In this article, we describe two complementary data-mining approaches used to characterize the GlaxoSmithKline (GSK) natural-products set (NPS) based on information from the high-throughput screening (HTS) databases. Both methods rely on the aggregation and analysis of a large set of single-shot screening data for a number of biological assays, with the goal to reveal natural-product chemical motifs. One of them is an established method based on the data-driven clustering of compounds using a wide range of descriptors,(1)whereas the other method partitions and hierarchically clusters the data to identify chemical cores.(2,3)Both methods successfully find structural scaffolds that significantly hit different groups of discrete drug targets, compared with their relative frequency of demonstrating inhibitory activity in a large number of screens. We describe how these methods can be applied to unveil hidden information in large single-shot HTS data sets. Applied prospectively, this type of information could contribute to the design of new chemical templates for drug-target classes and guide synthetic efforts for lead optimization of tractable hits that are based on natural-product chemical motifs. Relevant findings for 7TM receptors (7TMRs), ion channels, class-7 transferases (protein kinases), hydrolases, and oxidoreductases will be discussed.
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http://dx.doi.org/10.1177/1087057114521463DOI Listing
June 2014

Perspectives on the discovery of small-molecule modulators for epigenetic processes.

J Biomol Screen 2012 Jun 5;17(5):555-71. Epub 2012 Mar 5.

GlaxoSmithKline, Collegeville, Pennsylvania, USA.

Epigenetic gene regulation is a critical process controlling differentiation and development, the malfunction of which may underpin a variety of diseases. In this article, we review the current landscape of small-molecule epigenetic modulators including drugs on the market, key compounds in clinical trials, and chemical probes being used in epigenetic mechanistic studies. Hit identification strategies for the discovery of small-molecule epigenetic modulators are summarized with respect to writers, erasers, and readers of histone marks. Perspectives are provided on opportunities for new hit discovery approaches, some of which may define the next generation of therapeutic intervention strategies for epigenetic processes.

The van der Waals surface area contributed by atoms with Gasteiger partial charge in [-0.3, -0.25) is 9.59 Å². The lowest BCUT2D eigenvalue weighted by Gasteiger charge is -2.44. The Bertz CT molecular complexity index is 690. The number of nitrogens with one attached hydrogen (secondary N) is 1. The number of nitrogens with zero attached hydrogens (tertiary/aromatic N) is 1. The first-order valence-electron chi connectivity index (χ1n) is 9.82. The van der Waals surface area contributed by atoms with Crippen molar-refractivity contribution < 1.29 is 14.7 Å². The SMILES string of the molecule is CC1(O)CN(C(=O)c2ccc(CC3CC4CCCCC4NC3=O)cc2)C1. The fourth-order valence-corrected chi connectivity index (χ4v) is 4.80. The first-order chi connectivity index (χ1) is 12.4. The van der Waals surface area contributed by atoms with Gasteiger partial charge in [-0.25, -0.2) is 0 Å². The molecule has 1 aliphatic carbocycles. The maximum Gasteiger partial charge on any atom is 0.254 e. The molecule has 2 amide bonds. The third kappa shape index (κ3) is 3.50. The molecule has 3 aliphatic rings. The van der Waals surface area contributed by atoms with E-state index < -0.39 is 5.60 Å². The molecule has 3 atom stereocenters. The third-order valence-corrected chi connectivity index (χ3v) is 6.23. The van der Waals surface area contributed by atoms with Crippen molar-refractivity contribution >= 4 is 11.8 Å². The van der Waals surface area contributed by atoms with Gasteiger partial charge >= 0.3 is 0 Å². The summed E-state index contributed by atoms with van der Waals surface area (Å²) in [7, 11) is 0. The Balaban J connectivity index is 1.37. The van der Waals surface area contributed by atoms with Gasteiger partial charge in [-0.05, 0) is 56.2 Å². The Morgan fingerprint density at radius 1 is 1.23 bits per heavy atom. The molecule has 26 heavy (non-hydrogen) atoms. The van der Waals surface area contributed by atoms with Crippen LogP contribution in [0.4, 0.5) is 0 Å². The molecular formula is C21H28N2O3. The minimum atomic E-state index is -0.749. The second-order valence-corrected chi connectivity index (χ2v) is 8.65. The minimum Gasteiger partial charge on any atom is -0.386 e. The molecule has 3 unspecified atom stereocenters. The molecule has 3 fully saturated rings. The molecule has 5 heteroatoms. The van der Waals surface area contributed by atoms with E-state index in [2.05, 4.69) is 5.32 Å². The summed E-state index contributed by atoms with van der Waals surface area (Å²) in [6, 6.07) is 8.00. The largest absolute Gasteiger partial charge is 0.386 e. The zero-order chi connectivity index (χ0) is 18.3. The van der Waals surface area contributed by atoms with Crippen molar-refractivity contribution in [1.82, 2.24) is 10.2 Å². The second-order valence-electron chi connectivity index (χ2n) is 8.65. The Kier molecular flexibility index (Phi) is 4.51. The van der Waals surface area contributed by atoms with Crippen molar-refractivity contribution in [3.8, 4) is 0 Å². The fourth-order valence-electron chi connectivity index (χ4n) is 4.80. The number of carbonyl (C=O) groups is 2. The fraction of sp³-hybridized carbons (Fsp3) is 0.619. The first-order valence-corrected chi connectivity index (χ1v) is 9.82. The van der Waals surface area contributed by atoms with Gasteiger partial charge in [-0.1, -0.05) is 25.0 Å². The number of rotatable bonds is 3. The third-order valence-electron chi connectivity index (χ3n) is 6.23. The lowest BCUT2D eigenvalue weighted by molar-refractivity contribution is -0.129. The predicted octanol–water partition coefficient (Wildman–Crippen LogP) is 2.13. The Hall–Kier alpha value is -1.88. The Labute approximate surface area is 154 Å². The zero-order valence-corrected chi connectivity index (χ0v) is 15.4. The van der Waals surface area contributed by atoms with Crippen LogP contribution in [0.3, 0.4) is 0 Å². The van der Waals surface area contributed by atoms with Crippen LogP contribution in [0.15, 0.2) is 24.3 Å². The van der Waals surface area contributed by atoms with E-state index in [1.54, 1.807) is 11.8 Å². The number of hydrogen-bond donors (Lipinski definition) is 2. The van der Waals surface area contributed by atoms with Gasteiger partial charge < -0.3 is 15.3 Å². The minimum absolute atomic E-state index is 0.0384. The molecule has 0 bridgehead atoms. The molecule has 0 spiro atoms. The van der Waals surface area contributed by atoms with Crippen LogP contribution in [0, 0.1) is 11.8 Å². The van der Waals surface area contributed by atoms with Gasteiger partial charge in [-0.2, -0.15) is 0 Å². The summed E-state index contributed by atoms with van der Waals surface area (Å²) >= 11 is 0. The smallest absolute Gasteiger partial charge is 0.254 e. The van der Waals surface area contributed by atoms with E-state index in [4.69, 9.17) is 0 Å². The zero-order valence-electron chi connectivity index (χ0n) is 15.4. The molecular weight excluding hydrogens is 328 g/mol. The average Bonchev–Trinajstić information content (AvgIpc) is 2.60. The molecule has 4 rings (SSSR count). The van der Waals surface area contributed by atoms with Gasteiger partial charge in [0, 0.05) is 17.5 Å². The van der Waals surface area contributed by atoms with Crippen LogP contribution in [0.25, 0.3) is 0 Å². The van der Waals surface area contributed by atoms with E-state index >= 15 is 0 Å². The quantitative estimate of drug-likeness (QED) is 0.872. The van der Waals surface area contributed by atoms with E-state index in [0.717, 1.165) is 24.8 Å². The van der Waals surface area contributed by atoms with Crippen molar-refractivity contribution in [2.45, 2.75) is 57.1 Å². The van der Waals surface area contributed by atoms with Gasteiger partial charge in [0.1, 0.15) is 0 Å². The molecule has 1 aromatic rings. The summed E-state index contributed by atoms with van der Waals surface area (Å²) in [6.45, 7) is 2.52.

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http://dx.doi.org/10.1177/1087057112437763DOI Listing
June 2012

Stochastic Proximity Embedding: Methods and Applications.

Mol Inform 2010 Nov 17;29(11):758-70. Epub 2010 Nov 17.

Johnson & Johnson Pharmaceutical Research & Development, L.L.C., Welsh & McKean Roads, Spring House, PA 19477, USA tel: (215) 628-6814.

Since its inception in 1996, the stochastic proximity embedding (SPE) algorithm and its variants have been applied to a wide range of problems in computational chemistry and biology with notable success. At its core, SPE attempts to generate Euclidean coordinates for a set of points so that they satisfy a prescribed set of geometric constraints. The algorithm's appeal rests on three factors: 1) its conceptual and programmatic simplicity; 2) its superior speed and scaling properties; and 3) its broad applicability. Here, we review some of the key applications, outline known limitations and ways to circumvent them, and highlight additional problem domains where the use of this technique could lead to significant breakthroughs.